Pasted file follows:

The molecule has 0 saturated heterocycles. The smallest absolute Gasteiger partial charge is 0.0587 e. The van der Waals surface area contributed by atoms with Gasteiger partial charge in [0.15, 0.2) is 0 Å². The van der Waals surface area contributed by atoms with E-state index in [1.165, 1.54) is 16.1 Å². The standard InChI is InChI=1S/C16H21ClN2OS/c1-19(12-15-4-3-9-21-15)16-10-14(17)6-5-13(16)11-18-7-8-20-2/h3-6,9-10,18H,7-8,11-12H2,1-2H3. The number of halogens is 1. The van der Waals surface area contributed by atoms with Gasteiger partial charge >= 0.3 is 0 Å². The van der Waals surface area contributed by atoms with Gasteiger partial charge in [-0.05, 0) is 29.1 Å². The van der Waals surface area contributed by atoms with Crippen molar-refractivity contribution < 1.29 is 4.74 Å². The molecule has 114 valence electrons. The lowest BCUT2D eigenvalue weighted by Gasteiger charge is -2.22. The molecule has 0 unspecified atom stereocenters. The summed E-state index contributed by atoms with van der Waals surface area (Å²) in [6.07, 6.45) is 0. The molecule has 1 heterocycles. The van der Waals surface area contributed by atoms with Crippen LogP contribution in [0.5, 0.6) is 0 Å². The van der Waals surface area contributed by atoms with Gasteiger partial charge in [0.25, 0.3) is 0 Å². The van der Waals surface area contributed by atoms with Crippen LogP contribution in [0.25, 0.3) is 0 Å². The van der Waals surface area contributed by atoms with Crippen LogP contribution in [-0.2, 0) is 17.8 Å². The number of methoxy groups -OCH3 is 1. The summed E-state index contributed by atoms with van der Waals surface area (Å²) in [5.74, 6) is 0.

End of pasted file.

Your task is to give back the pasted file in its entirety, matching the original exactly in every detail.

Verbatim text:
The molecule has 0 saturated heterocycles. The smallest absolute Gasteiger partial charge is 0.0587 e. The van der Waals surface area contributed by atoms with Gasteiger partial charge in [0.15, 0.2) is 0 Å². The van der Waals surface area contributed by atoms with E-state index in [1.165, 1.54) is 16.1 Å². The standard InChI is InChI=1S/C16H21ClN2OS/c1-19(12-15-4-3-9-21-15)16-10-14(17)6-5-13(16)11-18-7-8-20-2/h3-6,9-10,18H,7-8,11-12H2,1-2H3. The number of halogens is 1. The van der Waals surface area contributed by atoms with Gasteiger partial charge >= 0.3 is 0 Å². The van der Waals surface area contributed by atoms with Gasteiger partial charge in [-0.05, 0) is 29.1 Å². The van der Waals surface area contributed by atoms with Crippen molar-refractivity contribution < 1.29 is 4.74 Å². The molecule has 114 valence electrons. The lowest BCUT2D eigenvalue weighted by Gasteiger charge is -2.22. The molecule has 0 unspecified atom stereocenters. The summed E-state index contributed by atoms with van der Waals surface area (Å²) in [6.07, 6.45) is 0. The molecule has 1 heterocycles. The van der Waals surface area contributed by atoms with Crippen LogP contribution in [0.5, 0.6) is 0 Å². The van der Waals surface area contributed by atoms with Gasteiger partial charge in [0.25, 0.3) is 0 Å². The van der Waals surface area contributed by atoms with Crippen LogP contribution in [0.25, 0.3) is 0 Å². The van der Waals surface area contributed by atoms with Crippen LogP contribution in [-0.2, 0) is 17.8 Å². The number of methoxy groups -OCH3 is 1. The summed E-state index contributed by atoms with van der Waals surface area (Å²) in [5.74, 6) is 0.